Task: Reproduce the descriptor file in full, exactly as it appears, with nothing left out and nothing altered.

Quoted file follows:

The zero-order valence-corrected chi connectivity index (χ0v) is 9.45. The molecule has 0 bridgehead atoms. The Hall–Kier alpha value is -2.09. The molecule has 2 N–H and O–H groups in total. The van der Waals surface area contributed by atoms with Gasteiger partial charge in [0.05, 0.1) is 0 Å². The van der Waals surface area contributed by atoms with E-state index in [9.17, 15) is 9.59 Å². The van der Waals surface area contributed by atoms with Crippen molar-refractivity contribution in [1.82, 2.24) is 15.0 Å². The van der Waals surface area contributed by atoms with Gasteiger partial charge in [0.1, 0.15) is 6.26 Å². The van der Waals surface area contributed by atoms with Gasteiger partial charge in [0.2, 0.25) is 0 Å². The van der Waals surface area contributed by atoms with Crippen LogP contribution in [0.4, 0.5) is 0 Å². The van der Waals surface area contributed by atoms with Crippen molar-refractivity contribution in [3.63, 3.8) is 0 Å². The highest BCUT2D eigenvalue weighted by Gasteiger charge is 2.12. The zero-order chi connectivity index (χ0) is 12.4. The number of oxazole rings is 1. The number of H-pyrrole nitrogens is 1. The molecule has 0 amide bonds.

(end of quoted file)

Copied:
The zero-order valence-corrected chi connectivity index (χ0v) is 9.45. The molecule has 0 bridgehead atoms. The Hall–Kier alpha value is -2.09. The molecule has 2 N–H and O–H groups in total. The van der Waals surface area contributed by atoms with Gasteiger partial charge in [0.05, 0.1) is 0 Å². The van der Waals surface area contributed by atoms with E-state index in [9.17, 15) is 9.59 Å². The van der Waals surface area contributed by atoms with Crippen molar-refractivity contribution in [1.82, 2.24) is 15.0 Å². The van der Waals surface area contributed by atoms with Gasteiger partial charge in [0.1, 0.15) is 6.26 Å². The van der Waals surface area contributed by atoms with Gasteiger partial charge in [0.2, 0.25) is 0 Å². The van der Waals surface area contributed by atoms with Crippen LogP contribution in [0.4, 0.5) is 0 Å². The van der Waals surface area contributed by atoms with Crippen molar-refractivity contribution in [3.63, 3.8) is 0 Å². The highest BCUT2D eigenvalue weighted by Gasteiger charge is 2.12. The zero-order chi connectivity index (χ0) is 12.4. The number of oxazole rings is 1. The number of H-pyrrole nitrogens is 1. The molecule has 0 amide bonds.